March 4, 2017

Headlines this week:

1O8 Gains Steady Footing

New Faces at 1O8

This week felt good. It felt like we finally started to click as a section. It’s hard to say what it is, or why, or how, but services are going more smoothly, despite constant setbacks during the day. For me, at least, I think we’re simply getting better and more confident. We’re remembering that we can have good services—that things can go smoothly if we stay focused and push. We’re communicating better during service and having better nights. It’s felt really nice. Hopefully we can continue in this vein.

Spring produce is beginning to appear in the kitchen and on the menu, and the weather outside is starting to resemble something actually pleasant, as opposed to the insipid sky and dull gray world we’ve been living in for so long. It’s nice to see a bit of life around us. It’s evident in the people walking down the street, the faces of the staff, and the ingredients with which we’re cooking. Ramsons are coming in a couple times a week, foraged, and still with a few wayward snails attached. It’s an ingredient I’ve never encountered before, but have quickly fallen in love with. They’re very similar to ramps, back home, but we only use the leafy tops, which have a distinct, spicy, green garlic flavor. We grill them and make oil infusions with them. Both applications are lovely.

We’ve picked up a few new chefs over the past couple weeks. One from Italy (or should I say ANOTHER one from Italy. The kitchen is nearly half Italians. Someone joked a few weeks ago that we’ll be putting pasta on the menu before long.), one from Poland, and one from Korea, who spent 13 years in America. It’s nice to have new faces and extra hands in the kitchen, but we still need to get everyone up to speed and adjusted to the 1O8 way of life. There’s also a girl in this week from Chicago. I met her briefly yesterday, and think she’ll be working in the bakery. Nevertheless, it’s nice to see an American face from time to time.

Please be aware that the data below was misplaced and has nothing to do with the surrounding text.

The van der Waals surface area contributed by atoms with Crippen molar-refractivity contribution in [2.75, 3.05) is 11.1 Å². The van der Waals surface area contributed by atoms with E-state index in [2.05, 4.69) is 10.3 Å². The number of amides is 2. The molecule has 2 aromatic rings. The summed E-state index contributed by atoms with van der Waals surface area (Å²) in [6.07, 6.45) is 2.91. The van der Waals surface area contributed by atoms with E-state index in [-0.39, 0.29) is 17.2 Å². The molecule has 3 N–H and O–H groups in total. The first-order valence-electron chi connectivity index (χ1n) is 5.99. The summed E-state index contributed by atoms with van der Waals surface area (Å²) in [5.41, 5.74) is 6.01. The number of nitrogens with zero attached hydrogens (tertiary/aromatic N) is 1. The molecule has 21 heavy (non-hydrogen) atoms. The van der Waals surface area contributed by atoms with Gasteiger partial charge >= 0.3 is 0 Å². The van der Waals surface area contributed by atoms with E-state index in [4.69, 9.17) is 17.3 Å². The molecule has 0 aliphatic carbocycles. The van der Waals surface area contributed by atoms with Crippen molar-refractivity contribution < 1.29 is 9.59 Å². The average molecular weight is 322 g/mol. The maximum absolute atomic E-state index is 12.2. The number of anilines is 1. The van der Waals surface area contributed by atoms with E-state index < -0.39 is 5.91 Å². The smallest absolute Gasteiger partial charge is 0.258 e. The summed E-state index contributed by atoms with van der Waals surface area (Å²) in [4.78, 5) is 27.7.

I’ve been trying to think of how to describe to people how little the chefs sleep here. Imagine this: it’s a lazy Sunday afternoon and you decide to take a nap. You turn on some golf, or whatever else you like for white noise, draw the blinds, and lie back on the couch. Now, how long did you just imagine you slept? Two hours? Three? Maybe things really got away from you and you slept for four or five. There’s your answer. Yes, really.

A few days ago, just before service. I went out to The Corner (the coffee shop attached to 1O8) to fill up my water bottle, and ran into a girl I had worked with last summer when I spent a few days at the two Michelin starred Restaurant AOC. She had been the only one to be nice to me at AOC, and had been the only one to speak English to me during my time there. We exchanged a bit of polite chit chat, and while it was nothing substantial, it was incredibly nice to see a familiar face here in Copenhagen. It felt like running into an old friend. For a few brief moments, it made me feel a little less alone here.

Another highlight: one of my dear friends, Emily, a chef in NYC, told me she recommended me to be a part of a team of chefs that would travel to Korea and cook at the Olympics next year. I don’t know many more details, but the notion itself is exciting enough.

Yesterday, I went to Sweden (it’s just 45 minutes or so by train) with one of the chefs from the cold side, and had a lovely dinner at a one-star restaurant called Bloom in the Park. The building and space was beautiful, the service was amazing, the wines were exceptionally paired, and the food was very nice. Before dinner, she told me, “You will not be picky. You will not ruin my dinner.” What she meant, is that, as a chef, you carry this curse of not being able to enjoy a meal. You’re constantly in chef mode, picking apart every little detail of the experience, from how the wines are poured, to the sound the waiter’s shoes make, to the dimming of the lights, not to mention the food. But we agreed we would turn off the chef mode for dinner, in an attempt to enjoy ourselves a bit more.